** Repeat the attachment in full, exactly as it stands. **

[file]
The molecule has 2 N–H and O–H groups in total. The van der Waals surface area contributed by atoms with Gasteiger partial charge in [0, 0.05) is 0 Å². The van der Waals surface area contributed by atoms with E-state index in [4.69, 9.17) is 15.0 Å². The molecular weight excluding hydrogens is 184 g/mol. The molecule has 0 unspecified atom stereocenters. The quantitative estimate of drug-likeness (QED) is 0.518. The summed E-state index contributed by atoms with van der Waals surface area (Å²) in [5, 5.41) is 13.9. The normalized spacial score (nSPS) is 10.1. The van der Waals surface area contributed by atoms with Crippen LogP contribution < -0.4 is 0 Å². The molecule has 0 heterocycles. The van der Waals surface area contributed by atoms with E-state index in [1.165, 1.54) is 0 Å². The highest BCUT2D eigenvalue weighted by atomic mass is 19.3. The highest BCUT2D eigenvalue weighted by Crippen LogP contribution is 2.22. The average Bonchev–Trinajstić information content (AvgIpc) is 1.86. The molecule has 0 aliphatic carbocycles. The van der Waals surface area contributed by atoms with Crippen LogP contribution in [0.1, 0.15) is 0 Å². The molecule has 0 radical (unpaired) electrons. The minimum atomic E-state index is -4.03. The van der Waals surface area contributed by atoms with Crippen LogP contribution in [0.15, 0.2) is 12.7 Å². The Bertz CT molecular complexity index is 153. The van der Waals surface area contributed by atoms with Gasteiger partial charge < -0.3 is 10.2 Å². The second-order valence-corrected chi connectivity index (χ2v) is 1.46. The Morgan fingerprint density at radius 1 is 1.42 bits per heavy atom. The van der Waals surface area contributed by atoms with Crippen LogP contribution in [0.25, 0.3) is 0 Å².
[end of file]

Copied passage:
The molecule has 2 N–H and O–H groups in total. The van der Waals surface area contributed by atoms with Gasteiger partial charge in [0, 0.05) is 0 Å². The van der Waals surface area contributed by atoms with E-state index in [4.69, 9.17) is 15.0 Å². The molecular weight excluding hydrogens is 184 g/mol. The molecule has 0 unspecified atom stereocenters. The quantitative estimate of drug-likeness (QED) is 0.518. The summed E-state index contributed by atoms with van der Waals surface area (Å²) in [5, 5.41) is 13.9. The normalized spacial score (nSPS) is 10.1. The van der Waals surface area contributed by atoms with Crippen LogP contribution < -0.4 is 0 Å². The molecule has 0 heterocycles. The van der Waals surface area contributed by atoms with E-state index in [1.165, 1.54) is 0 Å². The highest BCUT2D eigenvalue weighted by atomic mass is 19.3. The highest BCUT2D eigenvalue weighted by Crippen LogP contribution is 2.22. The average Bonchev–Trinajstić information content (AvgIpc) is 1.86. The molecule has 0 aliphatic carbocycles. The van der Waals surface area contributed by atoms with Crippen LogP contribution in [0.1, 0.15) is 0 Å². The molecule has 0 radical (unpaired) electrons. The minimum atomic E-state index is -4.03. The van der Waals surface area contributed by atoms with Crippen LogP contribution in [0.15, 0.2) is 12.7 Å². The Bertz CT molecular complexity index is 153. The van der Waals surface area contributed by atoms with Gasteiger partial charge < -0.3 is 10.2 Å². The second-order valence-corrected chi connectivity index (χ2v) is 1.46. The Morgan fingerprint density at radius 1 is 1.42 bits per heavy atom. The van der Waals surface area contributed by atoms with Crippen LogP contribution in [0.25, 0.3) is 0 Å².